I can't really disagree with the concept of beginning riders having a lower displacement bike to learn on. Although 650 cc is big enough to do some damage to yourself! Hand in hand with displacement usually is bike weight. A light bike is forgiving at times whereas a larger, heavier bike can create situations that newbies simply cannot handle. I have ridden large displacement bikes forever but I have tried crotch rockets and the Scout. Crotch rockets have WAY too much power for me....I had trouble keeping the front wheel on the ground and powering through a curve nearly got me in trouble due to the power to weight differential. The Scout seems to be a competant bike. It has a good power to weight differential while still having the grunt to move it off the line. The 2nd power band is awesome and can be a lot of fun for a short run. I do some short runs typically goofing off as time permits but I like the long runs of 1K mile minimum. The Scout would destroy my back and with the small tank, create way too many stops.
I will stay with my Chieftain. While it doesn't have the 2nd power band but I really enjoy the smooth power while blasting my tunes for all to hear (changed out the fairing speakers to something decent). My Chieftain gives me the capability to go a full tank prior to taking a rest while not feeling stiff and sore.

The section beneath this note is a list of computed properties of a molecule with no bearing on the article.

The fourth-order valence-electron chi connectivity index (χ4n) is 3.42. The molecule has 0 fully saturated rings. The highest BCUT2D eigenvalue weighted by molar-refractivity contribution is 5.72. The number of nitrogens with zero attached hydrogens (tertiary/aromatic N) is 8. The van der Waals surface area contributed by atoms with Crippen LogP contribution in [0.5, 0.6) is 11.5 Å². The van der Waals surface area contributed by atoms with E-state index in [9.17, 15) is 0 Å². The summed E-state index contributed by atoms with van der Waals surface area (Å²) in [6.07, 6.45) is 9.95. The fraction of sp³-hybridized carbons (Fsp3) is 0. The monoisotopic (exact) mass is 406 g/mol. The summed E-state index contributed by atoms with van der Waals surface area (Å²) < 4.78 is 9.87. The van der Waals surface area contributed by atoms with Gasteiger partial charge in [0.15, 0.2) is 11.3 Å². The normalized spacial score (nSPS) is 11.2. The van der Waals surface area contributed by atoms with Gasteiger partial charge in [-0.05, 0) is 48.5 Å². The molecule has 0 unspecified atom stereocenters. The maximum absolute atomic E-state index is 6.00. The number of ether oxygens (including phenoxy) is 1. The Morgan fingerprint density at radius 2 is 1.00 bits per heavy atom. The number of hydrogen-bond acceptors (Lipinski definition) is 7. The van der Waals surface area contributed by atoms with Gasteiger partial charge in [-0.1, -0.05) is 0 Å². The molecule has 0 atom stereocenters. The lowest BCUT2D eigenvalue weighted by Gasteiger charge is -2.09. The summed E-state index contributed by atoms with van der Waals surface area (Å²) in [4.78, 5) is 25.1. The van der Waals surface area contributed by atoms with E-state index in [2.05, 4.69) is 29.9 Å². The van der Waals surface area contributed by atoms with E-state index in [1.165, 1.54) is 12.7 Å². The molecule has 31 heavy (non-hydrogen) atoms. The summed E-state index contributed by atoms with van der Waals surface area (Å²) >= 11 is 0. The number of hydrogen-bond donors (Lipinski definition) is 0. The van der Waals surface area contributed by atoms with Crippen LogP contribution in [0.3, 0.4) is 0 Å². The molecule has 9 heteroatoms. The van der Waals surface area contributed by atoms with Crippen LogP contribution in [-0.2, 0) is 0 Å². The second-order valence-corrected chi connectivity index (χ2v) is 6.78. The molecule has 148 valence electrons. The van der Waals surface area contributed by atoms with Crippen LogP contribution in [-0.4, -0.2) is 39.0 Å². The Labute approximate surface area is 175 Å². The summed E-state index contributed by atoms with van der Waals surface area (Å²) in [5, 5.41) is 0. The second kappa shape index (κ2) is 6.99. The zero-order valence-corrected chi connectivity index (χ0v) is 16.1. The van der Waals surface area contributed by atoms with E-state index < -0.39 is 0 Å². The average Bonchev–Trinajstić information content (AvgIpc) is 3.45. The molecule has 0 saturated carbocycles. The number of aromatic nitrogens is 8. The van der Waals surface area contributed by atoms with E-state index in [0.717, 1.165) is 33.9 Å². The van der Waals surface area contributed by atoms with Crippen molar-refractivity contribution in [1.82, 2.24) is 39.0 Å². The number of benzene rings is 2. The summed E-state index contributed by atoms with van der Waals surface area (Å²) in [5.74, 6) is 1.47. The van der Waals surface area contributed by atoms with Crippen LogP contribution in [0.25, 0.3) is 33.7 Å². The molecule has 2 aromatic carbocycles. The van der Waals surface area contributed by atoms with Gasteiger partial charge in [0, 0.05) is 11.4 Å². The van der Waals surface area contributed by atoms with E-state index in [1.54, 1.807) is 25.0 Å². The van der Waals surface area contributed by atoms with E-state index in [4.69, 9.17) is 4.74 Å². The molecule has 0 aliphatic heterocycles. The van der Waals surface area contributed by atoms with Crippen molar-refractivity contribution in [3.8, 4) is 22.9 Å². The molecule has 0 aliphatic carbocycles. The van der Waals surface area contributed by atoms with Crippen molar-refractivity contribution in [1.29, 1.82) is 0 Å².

Semper Fi,
DrZ
 

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It does have a tach on it, it is in the lower info viewing screen.
Duh! I know, I'm a gel-brain! I meant a easy reading tach. :eek:
 

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I can't really disagree with the concept of beginning riders having a lower displacement bike to learn on. Although 650 cc is big enough to do some damage to yourself! Hand in hand with displacement usually is bike weight. A light bike is forgiving at times whereas a larger, heavier bike can create situations that newbies simply cannot handle. I have ridden large displacement bikes forever but I have tried crotch rockets and the Scout. Crotch rockets have WAY too much power for me....I had trouble keeping the front wheel on the ground and powering through a curve nearly got me in trouble due to the power to weight differential. The Scout seems to be a competant bike. It has a good power to weight differential while still having the grunt to move it off the line. The 2nd power band is awesome and can be a lot of fun for a short run. I do some short runs typically goofing off as time permits but I like the long runs of 1K mile minimum. The Scout would destroy my back and with the small tank, create way too many stops.
I will stay with my Chieftain. While it doesn't have the 2nd power band but I really enjoy the smooth power while blasting my tunes for all to hear (changed out the fairing speakers to something decent). My Chieftain gives me the capability to go a full tank prior to taking a rest while not feeling stiff and sore.

Semper Fi,
DrZ
Funny how useless some laws are. you can get a 650cc sport bike that has more power than the scout will ever have, but you have to wait a year to get a scout.